A Response to “The Ordination of Women Among Texas Baptist” by Ann Miller: pg. 289-94
Rosalie Beck
Baylor University
Waco, Texas 76798
I will address three areas of concern raised by Dr. Miller’s paper. The first point made by Dr. Miller that I want to underscore is that honest disagreement can and does occur between godly, Bible-believing folks. Another point made by Dr. Miller was in response to the question, “Who do we turn to for a ‘true’ explanation of the text?” The last of Dr. Miller’s emphases that I will examine today is a critical one for Baptists. Patricia Martin wrote that between 1880 and 1920, Texas Baptist men and women came to an accommodation on the role of women in the church. As we work through the issue of ordination/ministry for women in our churches, we must decide what cost we are willing to pay for peace. Part of that decision is to discern whether the peace we seek is simply a lack of conflict or is truly God’s peace.

Toward A Baptist Theology of Ministerial Ordination: pg. 295-14
Vernon Davis
Hardin-Simmons University
Abilene, Texas 79698
This presentation attempts to suggest three topics that will become important in examining the practice of ordination in the Baptist denomination. While for Baptists it is neither considered a sacrament, nor an ordinance of the church, ordination remains an important ritual that is practiced with some regularity among Baptist congregations. The three a rear that call for further exploration in the ways suggested in this essay include (1) community as the aim of ordination, (2) vocation as the source of ordination, and (3) the physical and tactile nature of ordination as its mode.

A Response to “Toward a Baptist Theology of Ministerial Ordination” by Vernon Davis: pg. 315-22
A. J. Conyers
George W. Truett Theological Seminary
Waco, Texas 76798

Ordination in the Baptist Tradition: Final Reflections: pg. 323-25
C. W. Christian
Baylor University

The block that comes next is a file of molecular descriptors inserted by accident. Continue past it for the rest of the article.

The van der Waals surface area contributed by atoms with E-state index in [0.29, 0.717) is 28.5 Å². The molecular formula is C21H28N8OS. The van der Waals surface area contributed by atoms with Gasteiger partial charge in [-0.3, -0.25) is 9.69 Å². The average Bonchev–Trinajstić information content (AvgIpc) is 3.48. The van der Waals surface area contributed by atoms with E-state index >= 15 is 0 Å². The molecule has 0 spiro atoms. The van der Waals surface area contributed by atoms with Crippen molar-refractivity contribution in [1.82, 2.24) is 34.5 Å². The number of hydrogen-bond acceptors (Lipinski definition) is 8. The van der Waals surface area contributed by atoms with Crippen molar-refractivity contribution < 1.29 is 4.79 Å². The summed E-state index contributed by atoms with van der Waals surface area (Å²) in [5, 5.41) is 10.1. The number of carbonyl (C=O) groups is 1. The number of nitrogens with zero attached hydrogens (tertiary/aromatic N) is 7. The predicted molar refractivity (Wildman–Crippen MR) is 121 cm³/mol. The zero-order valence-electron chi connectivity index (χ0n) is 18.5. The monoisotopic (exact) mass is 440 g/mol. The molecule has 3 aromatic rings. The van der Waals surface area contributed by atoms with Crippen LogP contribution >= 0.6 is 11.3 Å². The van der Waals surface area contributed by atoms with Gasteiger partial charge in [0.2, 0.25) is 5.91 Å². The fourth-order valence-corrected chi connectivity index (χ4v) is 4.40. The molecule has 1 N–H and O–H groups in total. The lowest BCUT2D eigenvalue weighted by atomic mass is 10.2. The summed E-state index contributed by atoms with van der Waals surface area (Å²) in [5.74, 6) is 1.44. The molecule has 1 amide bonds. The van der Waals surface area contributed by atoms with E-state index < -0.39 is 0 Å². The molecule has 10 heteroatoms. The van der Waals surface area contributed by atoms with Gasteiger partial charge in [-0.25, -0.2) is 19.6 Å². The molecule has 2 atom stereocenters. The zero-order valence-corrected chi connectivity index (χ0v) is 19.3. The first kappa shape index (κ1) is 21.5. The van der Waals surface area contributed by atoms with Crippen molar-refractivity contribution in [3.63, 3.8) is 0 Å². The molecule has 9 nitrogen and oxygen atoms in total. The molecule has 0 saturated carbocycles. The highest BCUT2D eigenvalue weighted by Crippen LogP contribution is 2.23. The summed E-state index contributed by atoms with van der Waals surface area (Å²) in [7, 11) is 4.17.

Waco, Texas 76798
What can we conclude about a Baptist doctrine of ordination? I have often told my students that we have no theology of ordination. I must confess that I still have not heard one. What has been confirmed is that, as a fairly non-theological people, we Baptists have a tendency to describe our practice, to describe what we do, and call that theology. Much of what I have heard has been helpful and useful. More than one of our presenters has called us to move toward a theology of ordination and some have pointed in useful directions. Surely, a sound and consistent theology of ordination would enable us to deal more creatively with the many practical questions raised in this symposium. But if such a theology of ordination has been chronically lacking among us, why is this so? I would like to suggest two possible factors for your consideration. First, ordination needs to be understood within the context of a theology of worship. A second reason for the vacuity of our theology of ordination may be the negativity of spirit that has given it birth. During the past two days we have been reminded by more than one of our presenters of our Baptist antisacramentalism. These reminders should cause us to beware, because any theology that derives its identity mainly from protest, however essential the protest may be, is in danger of being partial or incomplete.

Issue 04 -- Winter 2002

Confessing Our Faith and Practice: pg. 331-34
Curtis W. Freeman
The Divinity School, Duke University
Durham, North Carolina 27708

Seventeenth-Century Baptist Confessions in Context: pg. 335-48
Philip E. Thompson
North American Baptist Seminary
Sioux Falls, South Dakota
This study proposes a contextual study of seventeenth century Baptist confessions utilizing Swidler’s theory of social organization and construction in settled and unsettled times. This approach sheds light on the Baptists’ convictions and the way in which Baptist positioned themselves within the political-religious landscape of England during the Revolution, Interregnum, and Restoration periods. This comes in part through comparison of Baptist confessions with those of other English churches. The study sheds light on Baptists’ detachment from the supersessionist theology that marked other Puritan groups. Baptists proceeded beyond the more typical Puritan philo-semitism that remained supersessionist to an actual pro-Judaeos theology.